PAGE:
Photographs by Jules Howard
Toad Patroller Checklist
As the run-up to the migration season begins, you might find this checklist useful to make sure you’re adequately prepared!
Click here to download our Toad Patrol Pack for reference or to distribute to volunteers.
1. It’s important to get in touch with all your regular Patrollers from previous years and advertise for new ones if necessary. There are posters available for you to display in local shops/community centre’s /etc. These can be found at the back of the Toad Patrol Pack.
2. When you hear back from potential Patrollers, find out their availability, experience and get their contact details (daytime and evening).
3. If you do not live particularly near to the crossing site, try and find a local person (e.g. a dog walker, or someone who lives or works nearby) who can keep an eye out for toads starting to move – they can then let you know, even if they’re not able to patrol themselves.
4. Arrange for all the Patrollers to visit the site in daylight to familiarise themselves well in advance of the migration season. Perhaps organise an informal meeting (at a local pub or café) and then use this opportunity to ensure all new patrollers are briefed on their task and understand the recording forms.
5. Ensure everybody has read a Risk Assessment and signed a Volunteer Declaration
6. Confirm availability of each of your Patrollers – this will help if you want to draw up a rota.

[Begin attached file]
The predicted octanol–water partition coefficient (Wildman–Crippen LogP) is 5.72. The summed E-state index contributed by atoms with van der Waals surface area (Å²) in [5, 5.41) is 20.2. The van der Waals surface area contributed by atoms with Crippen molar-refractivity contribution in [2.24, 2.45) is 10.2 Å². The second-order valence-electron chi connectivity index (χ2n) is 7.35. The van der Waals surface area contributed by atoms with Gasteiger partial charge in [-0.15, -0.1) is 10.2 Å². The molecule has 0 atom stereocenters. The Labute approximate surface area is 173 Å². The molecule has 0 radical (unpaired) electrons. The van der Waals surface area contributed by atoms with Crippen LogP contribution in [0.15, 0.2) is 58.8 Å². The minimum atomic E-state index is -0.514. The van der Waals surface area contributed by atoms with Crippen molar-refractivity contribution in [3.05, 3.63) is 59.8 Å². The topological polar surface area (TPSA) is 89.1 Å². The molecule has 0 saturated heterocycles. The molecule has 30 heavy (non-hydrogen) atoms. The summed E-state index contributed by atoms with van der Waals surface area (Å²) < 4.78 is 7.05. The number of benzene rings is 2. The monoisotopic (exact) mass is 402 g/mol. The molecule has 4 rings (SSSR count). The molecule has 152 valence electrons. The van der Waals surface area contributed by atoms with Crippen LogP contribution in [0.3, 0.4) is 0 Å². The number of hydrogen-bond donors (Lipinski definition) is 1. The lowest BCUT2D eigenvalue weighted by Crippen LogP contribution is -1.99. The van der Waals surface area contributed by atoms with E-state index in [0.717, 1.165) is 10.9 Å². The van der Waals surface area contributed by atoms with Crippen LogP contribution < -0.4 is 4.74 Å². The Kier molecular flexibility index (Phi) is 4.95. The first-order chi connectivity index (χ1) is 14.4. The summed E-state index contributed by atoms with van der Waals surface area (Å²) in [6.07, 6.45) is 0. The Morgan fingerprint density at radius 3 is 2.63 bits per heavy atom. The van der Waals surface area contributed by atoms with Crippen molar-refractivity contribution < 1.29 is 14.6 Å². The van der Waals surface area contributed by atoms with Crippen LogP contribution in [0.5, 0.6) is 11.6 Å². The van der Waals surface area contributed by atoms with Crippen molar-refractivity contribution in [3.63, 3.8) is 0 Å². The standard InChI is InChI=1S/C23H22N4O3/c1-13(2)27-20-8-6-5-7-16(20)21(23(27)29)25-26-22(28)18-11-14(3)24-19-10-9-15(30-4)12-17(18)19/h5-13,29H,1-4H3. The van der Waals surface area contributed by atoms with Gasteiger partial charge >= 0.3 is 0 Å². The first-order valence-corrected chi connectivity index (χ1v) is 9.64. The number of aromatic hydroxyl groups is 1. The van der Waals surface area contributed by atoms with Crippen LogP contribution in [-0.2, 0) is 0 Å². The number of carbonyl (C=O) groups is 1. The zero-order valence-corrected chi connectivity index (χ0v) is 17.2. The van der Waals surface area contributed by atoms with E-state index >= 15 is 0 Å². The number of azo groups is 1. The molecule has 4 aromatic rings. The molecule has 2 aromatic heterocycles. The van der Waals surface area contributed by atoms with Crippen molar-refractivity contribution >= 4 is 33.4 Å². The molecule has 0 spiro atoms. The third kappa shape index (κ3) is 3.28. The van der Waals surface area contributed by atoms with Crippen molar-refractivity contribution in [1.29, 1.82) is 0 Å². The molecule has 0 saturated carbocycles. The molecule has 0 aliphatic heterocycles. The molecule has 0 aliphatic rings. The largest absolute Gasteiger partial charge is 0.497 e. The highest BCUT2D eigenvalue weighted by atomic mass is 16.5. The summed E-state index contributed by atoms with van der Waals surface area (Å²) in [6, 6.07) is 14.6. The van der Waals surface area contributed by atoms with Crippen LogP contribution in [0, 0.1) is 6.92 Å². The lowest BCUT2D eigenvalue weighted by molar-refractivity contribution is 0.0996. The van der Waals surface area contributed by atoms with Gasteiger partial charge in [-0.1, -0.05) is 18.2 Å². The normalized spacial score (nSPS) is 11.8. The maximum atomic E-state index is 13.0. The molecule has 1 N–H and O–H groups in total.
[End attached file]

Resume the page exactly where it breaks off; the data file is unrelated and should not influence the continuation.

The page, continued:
PLEASE NOTE: Although you can volunteer as much or as little as you like, patrol managers do expect commitment and enthusiasm. Toad patrolling is not a one-off event. Migration can run from as early as January to as late as April and will include going out in the evenings in wet conditions.
- Please see the Health and Safety section of the Patrol Pack – make sure you carry out a Risk Assessment and get all Patrollers to sign a Volunteer Declaration when they first join your patrol. Each volunteer will only have to complete the form once for each site they patrol on.
- Toad migrations can start anytime between late-January (southwest England) and late-March (northeast England, eastern Scotland) so be sure to check the local weather forecast for the first run of consistently mild (>5°C), wet nights and make sure all Patrollers are prepared. It will help to have someone nearby or who can check the road regularly to inform you when the toads are beginning to move.
- Websites that may be of use (remember to look at night time conditions): Met Office or BBC Weather
- Make sure all volunteers have the means to record their data (even if it’s just a scrap of paper and a pencil!) and that it is collected each night.
- Remember toads are most likely to move during, or just after, appropriate weather so the migration may happen in several ‘waves’.
- Once you have collected all the records, submit your data by filling out and returning the data recording sheet to: email@example.com at the end of the season.
All contact details and personal information is handled according to General Data Protection Regulation (GDPR). For further information, see our document data protection notice
Toad patrol managers must adhere to GDPR regulations in relation to holding and using personal data on toad patrollers. Please read our GDPR advice for patrol managers guidance document.